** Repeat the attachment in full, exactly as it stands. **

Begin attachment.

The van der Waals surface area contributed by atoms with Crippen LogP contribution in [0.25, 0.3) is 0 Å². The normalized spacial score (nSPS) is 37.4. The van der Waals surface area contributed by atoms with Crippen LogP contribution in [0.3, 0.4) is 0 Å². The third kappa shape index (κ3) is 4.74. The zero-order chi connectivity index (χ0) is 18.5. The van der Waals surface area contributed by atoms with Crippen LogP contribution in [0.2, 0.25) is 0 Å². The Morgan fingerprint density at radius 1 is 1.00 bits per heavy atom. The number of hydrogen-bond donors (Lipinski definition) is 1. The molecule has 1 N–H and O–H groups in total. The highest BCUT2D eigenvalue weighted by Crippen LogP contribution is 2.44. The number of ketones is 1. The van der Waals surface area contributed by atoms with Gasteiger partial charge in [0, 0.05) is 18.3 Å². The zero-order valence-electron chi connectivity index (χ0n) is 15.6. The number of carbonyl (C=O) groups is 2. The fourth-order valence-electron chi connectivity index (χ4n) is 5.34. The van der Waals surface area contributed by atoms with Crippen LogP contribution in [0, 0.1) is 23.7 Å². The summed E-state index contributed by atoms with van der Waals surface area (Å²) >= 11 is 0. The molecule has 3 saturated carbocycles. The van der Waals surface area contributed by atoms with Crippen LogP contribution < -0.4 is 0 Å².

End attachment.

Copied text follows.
The van der Waals surface area contributed by atoms with Crippen LogP contribution in [0.25, 0.3) is 0 Å². The normalized spacial score (nSPS) is 37.4. The van der Waals surface area contributed by atoms with Crippen LogP contribution in [0.3, 0.4) is 0 Å². The third kappa shape index (κ3) is 4.74. The zero-order chi connectivity index (χ0) is 18.5. The van der Waals surface area contributed by atoms with Crippen LogP contribution in [0.2, 0.25) is 0 Å². The Morgan fingerprint density at radius 1 is 1.00 bits per heavy atom. The number of hydrogen-bond donors (Lipinski definition) is 1. The molecule has 1 N–H and O–H groups in total. The highest BCUT2D eigenvalue weighted by Crippen LogP contribution is 2.44. The number of ketones is 1. The van der Waals surface area contributed by atoms with Gasteiger partial charge in [0, 0.05) is 18.3 Å². The zero-order valence-electron chi connectivity index (χ0n) is 15.6. The number of carbonyl (C=O) groups is 2. The fourth-order valence-electron chi connectivity index (χ4n) is 5.34. The van der Waals surface area contributed by atoms with Crippen LogP contribution in [0, 0.1) is 23.7 Å². The summed E-state index contributed by atoms with van der Waals surface area (Å²) >= 11 is 0. The molecule has 3 saturated carbocycles. The van der Waals surface area contributed by atoms with Crippen LogP contribution < -0.4 is 0 Å².